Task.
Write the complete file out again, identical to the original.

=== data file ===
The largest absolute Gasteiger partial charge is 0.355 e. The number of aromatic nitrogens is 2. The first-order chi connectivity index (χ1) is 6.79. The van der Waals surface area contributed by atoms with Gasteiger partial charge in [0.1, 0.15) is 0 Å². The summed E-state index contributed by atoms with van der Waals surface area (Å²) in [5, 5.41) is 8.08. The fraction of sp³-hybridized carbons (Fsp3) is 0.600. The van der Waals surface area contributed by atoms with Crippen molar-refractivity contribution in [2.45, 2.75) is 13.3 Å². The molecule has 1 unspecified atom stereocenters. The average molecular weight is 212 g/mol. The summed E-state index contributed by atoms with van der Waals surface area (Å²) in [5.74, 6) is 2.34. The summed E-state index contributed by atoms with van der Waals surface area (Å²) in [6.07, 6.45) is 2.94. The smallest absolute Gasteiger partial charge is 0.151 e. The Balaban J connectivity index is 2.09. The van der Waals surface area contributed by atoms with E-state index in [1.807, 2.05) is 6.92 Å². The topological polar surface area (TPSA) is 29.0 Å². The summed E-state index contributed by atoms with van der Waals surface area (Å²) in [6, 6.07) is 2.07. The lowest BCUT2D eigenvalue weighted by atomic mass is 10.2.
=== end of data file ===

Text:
The largest absolute Gasteiger partial charge is 0.355 e. The number of aromatic nitrogens is 2. The first-order chi connectivity index (χ1) is 6.79. The van der Waals surface area contributed by atoms with Gasteiger partial charge in [0.1, 0.15) is 0 Å². The summed E-state index contributed by atoms with van der Waals surface area (Å²) in [5, 5.41) is 8.08. The fraction of sp³-hybridized carbons (Fsp3) is 0.600. The van der Waals surface area contributed by atoms with Crippen molar-refractivity contribution in [2.45, 2.75) is 13.3 Å². The molecule has 1 unspecified atom stereocenters. The average molecular weight is 212 g/mol. The summed E-state index contributed by atoms with van der Waals surface area (Å²) in [5.74, 6) is 2.34. The summed E-state index contributed by atoms with van der Waals surface area (Å²) in [6.07, 6.45) is 2.94. The smallest absolute Gasteiger partial charge is 0.151 e. The Balaban J connectivity index is 2.09. The van der Waals surface area contributed by atoms with E-state index in [1.807, 2.05) is 6.92 Å². The topological polar surface area (TPSA) is 29.0 Å². The summed E-state index contributed by atoms with van der Waals surface area (Å²) in [6, 6.07) is 2.07. The lowest BCUT2D eigenvalue weighted by atomic mass is 10.2.